City of Orlando installs smart and expensive recycling compactors
Philadelphia controller says cans not worth the money
The City Beautiful is rolling out what's been deemed the latest and greatest in recyclable and trash collection.
They're called Big Belly garbage compactors and they're part of Orlando's Green Works Orlando initiative.
"We're striving to become a zero-waste community," said Orlando's Director of Sustainability Chris Castro.
News 6 found that Big Bellies also cost a lot of green. The lease for each Big Belly, including the software behind it, is about $2,200 a year. That's almost as much as the $2,500 it costs to outright buy a standard dual recycle/garbage container, and the standard trash can has a life expectancy of 10 years.
"Oh my goodness. It seems like they could put that money to better use," said resident Dejean Brock, who never used a Big Belly before.
But Orlando city officials said the Big Bellies are in a three-year pilot program to see if they're cost-effective. The entire pilot program costs about $46,000.
"If we can save that money, we can more than offset the cost for these bins every month," Castro said.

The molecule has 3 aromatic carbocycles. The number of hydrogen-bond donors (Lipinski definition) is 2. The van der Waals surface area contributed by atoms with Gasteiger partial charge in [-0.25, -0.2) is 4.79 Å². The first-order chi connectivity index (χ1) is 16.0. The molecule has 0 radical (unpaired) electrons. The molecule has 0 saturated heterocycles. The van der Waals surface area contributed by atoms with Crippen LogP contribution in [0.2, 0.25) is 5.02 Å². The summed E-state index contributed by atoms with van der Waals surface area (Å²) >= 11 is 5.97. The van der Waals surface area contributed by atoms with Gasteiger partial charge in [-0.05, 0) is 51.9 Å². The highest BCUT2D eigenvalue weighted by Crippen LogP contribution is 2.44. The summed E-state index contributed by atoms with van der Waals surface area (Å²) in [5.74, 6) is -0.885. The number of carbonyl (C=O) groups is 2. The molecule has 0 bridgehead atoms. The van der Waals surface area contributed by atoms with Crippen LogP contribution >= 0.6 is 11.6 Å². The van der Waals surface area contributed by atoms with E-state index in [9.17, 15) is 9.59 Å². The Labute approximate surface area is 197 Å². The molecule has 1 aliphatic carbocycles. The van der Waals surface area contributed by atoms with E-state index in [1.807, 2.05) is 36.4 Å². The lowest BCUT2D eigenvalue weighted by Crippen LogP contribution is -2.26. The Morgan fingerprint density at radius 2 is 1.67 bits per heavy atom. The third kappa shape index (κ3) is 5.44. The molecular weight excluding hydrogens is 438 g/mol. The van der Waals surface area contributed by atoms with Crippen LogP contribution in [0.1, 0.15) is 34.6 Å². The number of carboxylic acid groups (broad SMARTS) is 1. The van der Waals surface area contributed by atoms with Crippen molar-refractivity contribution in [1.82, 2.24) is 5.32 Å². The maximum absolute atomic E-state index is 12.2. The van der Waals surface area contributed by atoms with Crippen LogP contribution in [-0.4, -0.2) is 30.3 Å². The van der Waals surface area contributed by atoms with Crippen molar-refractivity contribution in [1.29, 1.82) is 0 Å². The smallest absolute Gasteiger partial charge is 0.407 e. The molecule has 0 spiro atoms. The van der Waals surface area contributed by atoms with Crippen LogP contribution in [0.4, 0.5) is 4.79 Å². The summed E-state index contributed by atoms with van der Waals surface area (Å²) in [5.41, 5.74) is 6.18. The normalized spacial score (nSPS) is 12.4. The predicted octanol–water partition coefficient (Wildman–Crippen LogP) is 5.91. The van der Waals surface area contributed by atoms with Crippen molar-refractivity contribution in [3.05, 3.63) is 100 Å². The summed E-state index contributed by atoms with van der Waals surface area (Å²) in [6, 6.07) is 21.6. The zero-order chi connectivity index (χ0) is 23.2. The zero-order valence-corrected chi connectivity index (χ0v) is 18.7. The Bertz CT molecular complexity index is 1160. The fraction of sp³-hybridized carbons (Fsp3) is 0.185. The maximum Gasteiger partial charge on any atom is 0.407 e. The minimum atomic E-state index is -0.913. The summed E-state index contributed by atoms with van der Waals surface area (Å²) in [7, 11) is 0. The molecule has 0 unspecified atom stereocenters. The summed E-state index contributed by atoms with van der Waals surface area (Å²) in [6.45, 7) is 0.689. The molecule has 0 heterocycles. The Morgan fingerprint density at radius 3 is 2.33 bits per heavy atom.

Over time, city officials think the bins will save money. The Big Bellies are solar-powered and come with compactors inside, giving them the ability to hold five times as much as traditional trash cans. Plus, the Big Bellies also have sensors that alert workers when they're full so workers only have to empty them when they get to that point.
"We can minimize how often we collect these bins, therefore, saving money in human labor as well as our trucks and our fuel that go around to collect this waste," Castro added.
Some other cities have Big Belly containers and find they do save money, similar to Melbourne, Australia. But in Philadelphia, the city's controller announced in June that he could not find the trash cans cost-effective.
Some cities also allow advertising on the trash cans, which can pay for the Big Belly's monthly lease. Orlando does not allow advertising on its trash cans in the downtown.
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